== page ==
Mon | May 25, 2020

Editorial | Chinese business group is a start

Published:Sunday | March 3, 2019 | 12:00 AM

Last week’s launch of an association of big Chinese firms that do business in Jamaica is a potentially positive development that could backfire unless it signals a real change in how they traditionally engage with the host community.

Fundamentally, that should mean greater transparency on the part of the firms. But it also requires that Jamaica, and domestic enterprises, meet them halfway.

The fact is, China and its companies, on the economic front, have, over the last decade, been the most critical game in town for Jamaica, providing the island with more than US$3 billion in foreign direct investment (FDI) and bilateral loans, including investments in sugar, bauxite/alumina and highway development. Indeed, the US$600 million, accounting for around four per cent of the national debt, that Beijing has loaned Kingston over that period accounts for the bulk of the money Jamaica has invested in infrastructure over the period. But Beijing’s largesse hasn’t, as is the case with aid from most countries, been void of strings. Chinese firms have first dibs on projects financed by China’s Export-Import Banks, while they have also won private-sector construction contracts.

Two negative perceptions have flowed from this inflow of Chinese capital. One is the fear of Jamaican construction companies that they are being outmuscled in the domestic market by Chinese firms whose size afford them economies of scale, while at the same time having access to cheap capital at home. These firms are also accused of failing to abide by Jamaica’s labour laws, which they deny. The Jamaicans reject accusations of jingoism, but warn of the constriction and ultimate death of domestic enterprises.

At the geopolitical level, the complaint is essentially the same, just writ large. The argument is that Jamaica, like developing countries in Africa and Asia that have opened themselves to a wave of Chinese investment, will not only be in danger of losing control of its economy, but of also being drawn into a Beijing-controlled geopolitical vortex, as it competes for global supremacy with the United States and Europe.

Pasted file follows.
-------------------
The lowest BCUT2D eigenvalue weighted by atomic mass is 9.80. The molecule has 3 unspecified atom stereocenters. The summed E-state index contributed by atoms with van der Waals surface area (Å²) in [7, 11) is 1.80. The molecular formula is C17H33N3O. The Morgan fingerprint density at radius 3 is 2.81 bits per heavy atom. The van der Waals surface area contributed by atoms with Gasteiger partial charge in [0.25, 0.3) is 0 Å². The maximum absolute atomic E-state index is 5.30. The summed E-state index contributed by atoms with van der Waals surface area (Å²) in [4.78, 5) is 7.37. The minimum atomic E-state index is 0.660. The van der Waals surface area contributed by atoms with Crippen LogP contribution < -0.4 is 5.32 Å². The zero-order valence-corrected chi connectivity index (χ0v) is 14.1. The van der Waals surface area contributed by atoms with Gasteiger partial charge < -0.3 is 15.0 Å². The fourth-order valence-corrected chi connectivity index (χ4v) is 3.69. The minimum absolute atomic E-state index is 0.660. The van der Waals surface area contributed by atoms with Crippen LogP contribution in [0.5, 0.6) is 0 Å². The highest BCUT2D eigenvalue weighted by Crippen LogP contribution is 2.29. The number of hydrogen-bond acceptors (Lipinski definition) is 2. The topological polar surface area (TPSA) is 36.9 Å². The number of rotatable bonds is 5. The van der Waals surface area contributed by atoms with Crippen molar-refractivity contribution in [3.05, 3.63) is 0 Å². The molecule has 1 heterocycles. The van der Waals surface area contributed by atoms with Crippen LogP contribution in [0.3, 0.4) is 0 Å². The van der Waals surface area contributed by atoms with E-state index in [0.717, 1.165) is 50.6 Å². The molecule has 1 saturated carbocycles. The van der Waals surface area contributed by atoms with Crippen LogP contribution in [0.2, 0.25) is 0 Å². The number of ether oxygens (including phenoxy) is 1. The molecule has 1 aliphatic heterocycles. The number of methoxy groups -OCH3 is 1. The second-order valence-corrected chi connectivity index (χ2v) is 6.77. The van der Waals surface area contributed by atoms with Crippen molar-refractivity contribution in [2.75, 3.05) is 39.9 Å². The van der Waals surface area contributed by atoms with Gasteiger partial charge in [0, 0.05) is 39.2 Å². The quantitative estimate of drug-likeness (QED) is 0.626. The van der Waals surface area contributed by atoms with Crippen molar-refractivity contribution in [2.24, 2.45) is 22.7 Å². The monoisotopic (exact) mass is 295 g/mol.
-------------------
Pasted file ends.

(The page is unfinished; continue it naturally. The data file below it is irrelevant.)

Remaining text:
We have two primary observations.

In the 45 years since Jamaica became one of the first countries to pursue a single China policy, both countries have maintained a principled and respectful bilateral relationship. We expect the trajectory of that relationship to continue, if the principles that have characterised Jamaica’s foreign policy for the better part of a half-century are maintained. That may require righting some off-keeling of recent times.


In any event, China Harbour Engineering Company (CHEC) cannot lift up the North-South Highway, or any of its other projects, and transport them to Beijing.

Second, Jamaica’s debt exposure to China, relative to the island’s overall debt, is relatively small. And with Jamaica not being in the vicinity of the South China Sea, Beijing is unlikely to send gunboats across the Atlantic to enforce its interests. The exertion of soft power is, in this region, likely to be its instrument of choice.

The domestic political front is where there is greatest potential for problems, which neither the Jamaican Government, the island’s political parties, the firms that formed the Association of Chinese Enterprises in Jamaica (ACEJ) nor Beijing should dismiss. For some of the concerns of Jamaican firms are real and legitimate, notwithstanding the assurance of ACEJ’s president, and CHEC’s Jamaica boss, Hu Zhimin, that “Jamaicans having nothing to fear by way of Chinese investments”.

The firms that form the ACEJ have, up to this point, been largely shy in their engagement with Jamaicans. Differences in business culture probably account for this. Nonetheless, the approach has bred suspicion.

The ACEJ, therefore, should see itself not primarily as insulating a potentially hostile environment, but become, as Dr Zhimin says is its intention, a vehicle for encouraging good relations and a strong China-Jamaica alliance. Indeed, it ought to be the foundation of a broader Jamaica/China chamber of commerce, acting as an institution for networking and as a clearing house for business deals between the two countries.